In my previous publishing roles, I worked for larger companies with big marketing budgets and interacted very rarely with authors. I quickly discovered that in a small company, with smaller budgets, the author is one of the most important assets to a successful marketing campaign. For example, Dr Ryan Martin, author of Why We Get Mad is very comfortable with public speaking and being in front of a camera, but hadn’t previously posted a lot on social media. Knowing this, I worked with Ryan to create his TikTok account where he could share more information about the book and discuss important topics around the subject of anger. After only a few months, he has a highly engaged audience of 86k followers on TikTok. I can’t wait to see how far he’ll go! 

What is the best thing about your job? 

The diversity of our titles. One week I will be creating a marketing plan for a new tarot deck, and the next I will be working on a sourdough cookbook. Every project is different and each one challenges me to experiment with new, creative ideas.  I really love content creation and exploring new ways to reach customers, which is a huge part of my role. With such a diverse range of topics, each title offers me fresh opportunities to work with new audiences, expanding my knowledge and network. 

What is the most challenging part of your role?

It is a very fast-paced role with colleagues, authors and external partners needing your attention at the same time. 

While organisation skills are key to a marketing role, it is also important to know when to ask for help when it becomes too much. The marketing and publicity team at Watkins are in constant communication with each other and will pick up each other’s work if we need help to reach a deadline. 

What would be your top tip for people applying to work in publishing?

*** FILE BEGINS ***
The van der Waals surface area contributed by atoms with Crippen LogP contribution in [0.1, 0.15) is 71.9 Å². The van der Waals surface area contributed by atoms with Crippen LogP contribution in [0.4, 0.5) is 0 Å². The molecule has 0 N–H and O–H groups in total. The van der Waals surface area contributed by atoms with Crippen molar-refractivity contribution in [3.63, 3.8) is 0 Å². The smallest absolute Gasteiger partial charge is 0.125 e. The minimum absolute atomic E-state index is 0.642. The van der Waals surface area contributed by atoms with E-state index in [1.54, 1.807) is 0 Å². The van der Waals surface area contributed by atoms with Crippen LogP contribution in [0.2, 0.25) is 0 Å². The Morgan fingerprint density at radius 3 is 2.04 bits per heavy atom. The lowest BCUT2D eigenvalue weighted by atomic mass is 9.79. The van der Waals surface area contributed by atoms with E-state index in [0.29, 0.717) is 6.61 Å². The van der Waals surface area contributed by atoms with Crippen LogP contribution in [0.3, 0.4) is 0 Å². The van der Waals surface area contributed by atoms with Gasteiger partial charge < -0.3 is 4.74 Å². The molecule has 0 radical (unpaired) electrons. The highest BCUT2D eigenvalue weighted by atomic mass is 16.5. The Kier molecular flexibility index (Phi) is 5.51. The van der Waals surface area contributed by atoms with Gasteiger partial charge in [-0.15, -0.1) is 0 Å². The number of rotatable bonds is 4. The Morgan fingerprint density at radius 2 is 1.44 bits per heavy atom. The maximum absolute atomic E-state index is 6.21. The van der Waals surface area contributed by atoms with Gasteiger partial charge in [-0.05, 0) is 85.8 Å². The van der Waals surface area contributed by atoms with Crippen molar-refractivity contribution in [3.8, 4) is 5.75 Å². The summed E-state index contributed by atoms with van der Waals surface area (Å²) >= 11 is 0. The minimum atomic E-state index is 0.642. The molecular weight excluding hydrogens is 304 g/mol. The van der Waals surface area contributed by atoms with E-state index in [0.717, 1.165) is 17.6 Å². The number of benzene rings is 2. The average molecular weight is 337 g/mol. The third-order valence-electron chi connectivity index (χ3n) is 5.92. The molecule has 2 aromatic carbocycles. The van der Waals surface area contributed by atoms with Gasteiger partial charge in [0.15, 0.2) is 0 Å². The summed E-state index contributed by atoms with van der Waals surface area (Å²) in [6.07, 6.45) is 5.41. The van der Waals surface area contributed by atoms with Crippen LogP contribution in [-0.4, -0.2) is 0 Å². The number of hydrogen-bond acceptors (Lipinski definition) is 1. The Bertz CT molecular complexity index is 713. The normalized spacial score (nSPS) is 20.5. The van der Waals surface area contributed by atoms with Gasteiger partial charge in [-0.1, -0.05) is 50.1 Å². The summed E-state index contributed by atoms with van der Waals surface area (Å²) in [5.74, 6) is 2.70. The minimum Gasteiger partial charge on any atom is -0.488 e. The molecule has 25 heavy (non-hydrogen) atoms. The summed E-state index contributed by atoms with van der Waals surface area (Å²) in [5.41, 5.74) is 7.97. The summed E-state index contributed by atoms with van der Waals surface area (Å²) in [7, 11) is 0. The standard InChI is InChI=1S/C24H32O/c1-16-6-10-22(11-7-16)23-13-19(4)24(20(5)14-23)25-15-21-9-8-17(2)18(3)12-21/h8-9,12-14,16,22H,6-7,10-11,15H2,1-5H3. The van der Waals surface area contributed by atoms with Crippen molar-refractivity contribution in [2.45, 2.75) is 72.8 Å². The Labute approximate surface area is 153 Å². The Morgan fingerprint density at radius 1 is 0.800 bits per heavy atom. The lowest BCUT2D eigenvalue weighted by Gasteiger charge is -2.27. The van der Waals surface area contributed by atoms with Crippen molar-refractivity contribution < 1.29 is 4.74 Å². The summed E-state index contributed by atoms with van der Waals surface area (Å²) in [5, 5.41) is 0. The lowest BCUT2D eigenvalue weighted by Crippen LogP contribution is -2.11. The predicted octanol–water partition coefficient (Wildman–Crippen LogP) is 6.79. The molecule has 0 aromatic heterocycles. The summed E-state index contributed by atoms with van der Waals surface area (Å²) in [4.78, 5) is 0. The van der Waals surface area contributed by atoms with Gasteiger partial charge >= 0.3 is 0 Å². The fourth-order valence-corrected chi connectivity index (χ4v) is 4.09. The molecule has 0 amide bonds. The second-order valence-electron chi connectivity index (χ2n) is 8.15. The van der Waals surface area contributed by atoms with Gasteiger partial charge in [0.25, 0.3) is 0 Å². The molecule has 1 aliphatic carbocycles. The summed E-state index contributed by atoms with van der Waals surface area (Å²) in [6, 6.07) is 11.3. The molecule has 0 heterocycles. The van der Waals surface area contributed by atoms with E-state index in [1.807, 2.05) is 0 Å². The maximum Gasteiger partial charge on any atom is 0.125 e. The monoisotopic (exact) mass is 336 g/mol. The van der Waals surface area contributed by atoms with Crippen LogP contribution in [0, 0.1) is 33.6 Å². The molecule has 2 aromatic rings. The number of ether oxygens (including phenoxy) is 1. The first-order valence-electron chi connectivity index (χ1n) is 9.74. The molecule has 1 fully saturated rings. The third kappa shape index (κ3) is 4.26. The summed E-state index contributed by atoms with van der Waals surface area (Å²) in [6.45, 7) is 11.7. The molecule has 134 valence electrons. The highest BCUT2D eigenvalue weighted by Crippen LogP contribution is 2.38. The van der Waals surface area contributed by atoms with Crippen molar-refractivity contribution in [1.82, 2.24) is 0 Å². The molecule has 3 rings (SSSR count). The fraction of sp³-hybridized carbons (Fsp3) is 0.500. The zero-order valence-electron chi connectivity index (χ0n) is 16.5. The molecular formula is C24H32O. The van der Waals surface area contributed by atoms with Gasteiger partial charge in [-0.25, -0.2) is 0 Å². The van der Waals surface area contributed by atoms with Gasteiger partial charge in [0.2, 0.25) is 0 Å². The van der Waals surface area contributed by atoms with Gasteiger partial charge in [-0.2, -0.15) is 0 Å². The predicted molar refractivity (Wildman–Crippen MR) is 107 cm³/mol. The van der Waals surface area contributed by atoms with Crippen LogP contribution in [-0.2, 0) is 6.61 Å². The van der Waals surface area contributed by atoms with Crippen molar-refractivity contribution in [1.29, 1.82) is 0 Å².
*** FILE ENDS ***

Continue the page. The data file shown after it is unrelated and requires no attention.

Narrowing it down to one top tip is hard! My top three would be:

  1. Join societies and attend events (when you can) – these are a great opportunity to get to know people who are already working in publishing, listen to interesting speakers and meet people who are also trying to get into the industry. Some examples are:
  2. Don’t worry about getting your dream job straight away. Instead, think about your transferrable skills – getting experience in marketing outside of the publishing industry has been invaluable to my career. Building a portfolio of case studies that I can refer to during interviews greatly increased my chance of landing a job in trade publishing. 

    We all have a passion for books but being able to answer scenario questions such as “What has been your proudest achievement?”, “Can you describe a time when you failed?” or “What could we be doing differently?” sets you aside from everyone else.
  3. Twitter is your friend – it’s my go-to place for being on top of industry news and current events. It’s also a fantastic place to network and showcase your passion for the industry. If you’re not already, I suggest following:

What’s one Watkins book you’d encourage everyone to read?

Derek Frost’s Living and Loving in the Age of Aids is a personal favourite of mine. It’s a brilliant and moving memoir about one couple’s love story during the AIDS epidemic.  

Channel 4’s brilliant It’s a Sin, about the early days of the AIDS pandemic in London, created a massive buzz in both the UK and the US. For anyone who loved the series and wants to learn more about that difficult time, Derek’s book is an incredibly detailed and moving personal account. As an added bonus, all proceeds from book sales will be donated to AIDS Ark – a charity founded by Derek and Jeremy which has now saved over 1000 HIV positive lives around the world. 

While it’s a real tear-jerker, it’s incredibly uplifting. It is available now. 

Tell us about a project you’re currently working on? 

I am currently working closely with the Watkins Marketing & Publicity Manager to spearhead preparations for Publishers Weekly’s US Book Show. This will be my first time representing our titles at an international trade show and I can’t wait to see all of our hard work come into fruition! 

That’s all for this week! We hope you gained a little more insight into our marketing and publicity department. We wish those of you seeking a job in marketing the best of luck! If you want to learn more about upcoming “A Peek Into Publishing” projects, follow Watkins on Twitter.

You can also follow Rachel on Twitter and Instagram!